Sunday, March 02, 2008

CS/Math Blogging and Social Skills

A very recent post by David Eppstein discusses the risks untenured academics may run into when blogging. David mentions the following typical quote: “pretenured professors should be aware of the risks of blogging and develop strategies to avoid or mitigate the pitfalls of blogging without a tenure net.”

I have the feeling, however, that at times what is needed is not the development of strategies for "safe blogging", but rather an appreciation of the fact that academics live in a society of peers, and that social skills and tact are needed for most of us to thrive in the scientific community. When supervising budding academics, we focus a lot on their scientific development, and rightly so. I am starting to believe, however, that at the same time we should pay more attention to the development of their "social skills". Being able to maintain a good working relationship with one's colleagues is a definite plus at work. Being perceived as an arrogant oddball typically isn't. Spurting gratuitous vitriolic remarks may be even funny in the very short term, but I believe that it soon becomes tiring.

We are part of a community, and a certain amount of respect for the work of our peers is healthy, if not altogether necessary, for the proper working of our society. I do not think that it is a proper thing to do to refer to one's colleagues as "losers" or to conferences as "worthless". We are all in this business to try and offer our modest contributions to (theoretical) computer science. Some of us are definitely more successful than others, but we (and most of our scientific conferences and journals) all have a role, no matter how tiny, to play. When a conference or workshop is not playing a useful role for the community it addresses, either it stops running or it redefines its scope.

Sheer arrogance serves neither the community as a whole nor the individuals who exhibit it. It will lead us nowhere. We should teach our students to exercise their freedom in judging their future colleagues with care, and make them aware of the dangers of considering themselves geniuses who are not bound by the minimal social conventions that apply to most common mortals. In fact, reading the blogs of, or talking to, scientists whose work I admire, I have always been struck by their courtesy and professionalism. We should all learn from their good example.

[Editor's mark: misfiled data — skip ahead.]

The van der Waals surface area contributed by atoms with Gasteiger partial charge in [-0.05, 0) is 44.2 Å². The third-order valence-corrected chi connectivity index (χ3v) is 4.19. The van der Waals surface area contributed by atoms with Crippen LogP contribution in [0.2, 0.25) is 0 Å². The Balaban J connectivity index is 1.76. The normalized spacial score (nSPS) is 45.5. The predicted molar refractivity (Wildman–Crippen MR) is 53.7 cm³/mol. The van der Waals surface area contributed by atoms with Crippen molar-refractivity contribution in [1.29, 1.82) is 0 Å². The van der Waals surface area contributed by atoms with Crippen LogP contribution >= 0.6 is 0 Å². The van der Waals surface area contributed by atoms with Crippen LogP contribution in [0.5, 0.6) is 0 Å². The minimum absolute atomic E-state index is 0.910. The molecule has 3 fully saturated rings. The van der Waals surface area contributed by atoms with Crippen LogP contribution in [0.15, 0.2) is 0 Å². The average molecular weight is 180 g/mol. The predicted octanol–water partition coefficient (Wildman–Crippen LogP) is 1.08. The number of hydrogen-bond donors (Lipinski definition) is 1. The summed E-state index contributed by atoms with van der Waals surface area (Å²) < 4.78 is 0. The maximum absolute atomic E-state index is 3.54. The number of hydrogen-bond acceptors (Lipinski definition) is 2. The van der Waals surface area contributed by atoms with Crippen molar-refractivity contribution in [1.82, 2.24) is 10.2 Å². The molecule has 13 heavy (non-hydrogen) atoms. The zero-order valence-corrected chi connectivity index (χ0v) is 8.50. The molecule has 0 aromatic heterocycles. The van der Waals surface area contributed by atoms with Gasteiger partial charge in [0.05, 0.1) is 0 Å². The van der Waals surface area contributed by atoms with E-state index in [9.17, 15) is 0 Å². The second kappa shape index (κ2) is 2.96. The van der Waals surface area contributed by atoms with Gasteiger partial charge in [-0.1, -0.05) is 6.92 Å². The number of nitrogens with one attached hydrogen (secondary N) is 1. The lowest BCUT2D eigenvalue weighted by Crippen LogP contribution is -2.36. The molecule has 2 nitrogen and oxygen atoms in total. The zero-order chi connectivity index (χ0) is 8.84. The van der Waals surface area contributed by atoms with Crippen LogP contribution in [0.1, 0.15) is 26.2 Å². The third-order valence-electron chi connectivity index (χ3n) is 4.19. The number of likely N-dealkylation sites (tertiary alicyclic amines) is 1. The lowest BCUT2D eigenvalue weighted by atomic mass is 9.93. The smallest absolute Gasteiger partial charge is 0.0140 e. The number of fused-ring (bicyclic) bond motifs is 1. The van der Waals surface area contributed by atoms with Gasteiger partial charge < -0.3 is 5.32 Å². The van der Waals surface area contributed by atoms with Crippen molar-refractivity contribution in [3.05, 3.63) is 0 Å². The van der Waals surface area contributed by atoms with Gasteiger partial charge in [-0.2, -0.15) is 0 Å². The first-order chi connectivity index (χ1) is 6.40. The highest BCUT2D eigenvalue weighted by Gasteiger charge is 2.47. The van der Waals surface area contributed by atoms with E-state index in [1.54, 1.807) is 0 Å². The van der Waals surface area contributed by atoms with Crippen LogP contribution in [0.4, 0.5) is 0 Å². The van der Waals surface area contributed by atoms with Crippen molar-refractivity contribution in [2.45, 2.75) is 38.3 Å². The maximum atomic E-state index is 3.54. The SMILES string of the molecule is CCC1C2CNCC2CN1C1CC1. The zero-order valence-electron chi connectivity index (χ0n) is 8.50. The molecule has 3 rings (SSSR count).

As an aside, Timothy Gowers, in his lovely little book "Mathematics: A Very Short Introduction", writes:

It is my impression, and I am not alone in thinking this, that, among those [the mathematicians] who do survive the various culls, there is usually a smaller proportion of oddballs than in the initial student population.

While the negative portrayal of mathematicians may be damaging, ...., the damage done by the word 'genius' is more insidious and possibly greater.....

The last quality [exceptional strategic ability] is, ultimately, more important than freakish mental speed: the most profound contributions to mathematics are often made by tortoises rather than hares.

I strongly recommend the book. It is really well written.


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Suresh Venkatasubramanian said...

well put !

Anonymous said...

You have excellently expressed the feelings of many people.

Magnús said...

Well said.

I have always found it impressive how the very best are often also the least self-centered, and the most open-minded and generous. Meeting Noga Alon, when very junior, often comes to mind. Modesty and the encouragement of the also-rans are important, not only for personal character-building, but also to contribute positively to the development of science.

Anonymous said...

very well put, Luca. and, i second what Magnus says about Noga .. in fact, many other such friendly giants come to mind as i think about this. let me just add that one such friendly giant will have his 60th celebrated in Budapest this august. coincidentally, a friend of mine was independently saying yesterday that our mentoring of students should be broad. thanks again for the post!

aravind srinivasan

bm3719 said...

It'd be a shame to see any professional have to self-censor their off-the-clock activities just in case someone's feelings might get hurt. We're talking about blogs here, not gun running or drug smuggling. I'd rather work in an environment where I was free to criticize work or procedure I honestly felt was wrong. Sadly, this kind of expectation of a submission to groupthink is the norm.

Anonymous said...

I'd rather work in an environment where I was free to criticize work or procedure I honestly felt was wrong.

You are reading this wrong. We as a field welcome criticism, just read the many threads where people complain about STOC/FOCS vs SODA. The issue is whether a given person can issue such criticism in a constructive, respectful form.

One could say to use a current example "FOCS is showing a bias towards non algorithmic contributions" or "FOCS is a complexity mafia, an utterly worthless conference". The first statement can be argued about, the second leads nowhere; it is not criticism, it's just an insult.

Anonymous said...

I find the paper quoted by Luca rather sad, with its clear distinction between pretenured and tenured academics. It would seem that tenured professors can enjoy the "academic freedom" of insulting whoever they like. It also seems that integrity, honesty and plain good manners are only important as long as they help the blogger's career plan.

Frankly, it is embarrasing to see someone say "do not say that X is rubbish, because you never know who will decide on your future job". This kind of reason should not even cross our minds.